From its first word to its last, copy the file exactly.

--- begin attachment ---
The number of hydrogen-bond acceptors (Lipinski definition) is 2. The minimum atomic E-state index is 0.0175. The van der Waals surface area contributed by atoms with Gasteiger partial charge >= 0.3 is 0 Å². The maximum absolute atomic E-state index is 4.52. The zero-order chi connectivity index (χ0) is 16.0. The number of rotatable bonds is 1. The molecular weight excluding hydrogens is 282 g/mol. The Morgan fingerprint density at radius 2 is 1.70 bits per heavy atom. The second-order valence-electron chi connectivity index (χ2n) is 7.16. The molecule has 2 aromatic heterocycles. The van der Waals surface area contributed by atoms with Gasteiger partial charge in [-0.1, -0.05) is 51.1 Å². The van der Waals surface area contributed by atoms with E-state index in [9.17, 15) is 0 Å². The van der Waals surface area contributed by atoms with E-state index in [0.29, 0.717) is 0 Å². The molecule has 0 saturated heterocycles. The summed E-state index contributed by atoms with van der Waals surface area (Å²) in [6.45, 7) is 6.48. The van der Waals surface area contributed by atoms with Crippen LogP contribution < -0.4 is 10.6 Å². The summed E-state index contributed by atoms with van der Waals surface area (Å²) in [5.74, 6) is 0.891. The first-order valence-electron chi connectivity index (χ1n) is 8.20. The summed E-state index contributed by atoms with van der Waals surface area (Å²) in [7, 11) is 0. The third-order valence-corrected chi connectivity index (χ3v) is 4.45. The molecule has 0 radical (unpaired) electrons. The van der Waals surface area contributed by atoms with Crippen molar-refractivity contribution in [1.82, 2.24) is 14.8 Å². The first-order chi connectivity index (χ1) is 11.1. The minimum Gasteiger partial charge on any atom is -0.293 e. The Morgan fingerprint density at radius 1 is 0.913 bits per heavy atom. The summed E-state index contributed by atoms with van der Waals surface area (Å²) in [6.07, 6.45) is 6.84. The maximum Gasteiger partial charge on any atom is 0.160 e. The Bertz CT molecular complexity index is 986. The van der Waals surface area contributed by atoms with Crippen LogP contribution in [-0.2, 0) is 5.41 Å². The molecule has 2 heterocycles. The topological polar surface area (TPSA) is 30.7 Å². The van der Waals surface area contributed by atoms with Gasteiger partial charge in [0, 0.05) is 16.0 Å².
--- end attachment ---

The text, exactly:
The number of hydrogen-bond acceptors (Lipinski definition) is 2. The minimum atomic E-state index is 0.0175. The van der Waals surface area contributed by atoms with Gasteiger partial charge >= 0.3 is 0 Å². The maximum absolute atomic E-state index is 4.52. The zero-order chi connectivity index (χ0) is 16.0. The number of rotatable bonds is 1. The molecular weight excluding hydrogens is 282 g/mol. The Morgan fingerprint density at radius 2 is 1.70 bits per heavy atom. The second-order valence-electron chi connectivity index (χ2n) is 7.16. The molecule has 2 aromatic heterocycles. The van der Waals surface area contributed by atoms with Gasteiger partial charge in [-0.1, -0.05) is 51.1 Å². The van der Waals surface area contributed by atoms with E-state index in [9.17, 15) is 0 Å². The van der Waals surface area contributed by atoms with E-state index in [0.29, 0.717) is 0 Å². The molecule has 0 saturated heterocycles. The summed E-state index contributed by atoms with van der Waals surface area (Å²) in [6.45, 7) is 6.48. The van der Waals surface area contributed by atoms with Crippen LogP contribution < -0.4 is 10.6 Å². The summed E-state index contributed by atoms with van der Waals surface area (Å²) in [5.74, 6) is 0.891. The first-order valence-electron chi connectivity index (χ1n) is 8.20. The summed E-state index contributed by atoms with van der Waals surface area (Å²) in [7, 11) is 0. The third-order valence-corrected chi connectivity index (χ3v) is 4.45. The molecule has 0 radical (unpaired) electrons. The van der Waals surface area contributed by atoms with Crippen molar-refractivity contribution in [1.82, 2.24) is 14.8 Å². The first-order chi connectivity index (χ1) is 11.1. The minimum Gasteiger partial charge on any atom is -0.293 e. The Morgan fingerprint density at radius 1 is 0.913 bits per heavy atom. The summed E-state index contributed by atoms with van der Waals surface area (Å²) in [6.07, 6.45) is 6.84. The maximum Gasteiger partial charge on any atom is 0.160 e. The Bertz CT molecular complexity index is 986. The van der Waals surface area contributed by atoms with Crippen LogP contribution in [-0.2, 0) is 5.41 Å². The molecule has 2 heterocycles. The topological polar surface area (TPSA) is 30.7 Å². The van der Waals surface area contributed by atoms with Gasteiger partial charge in [0, 0.05) is 16.0 Å².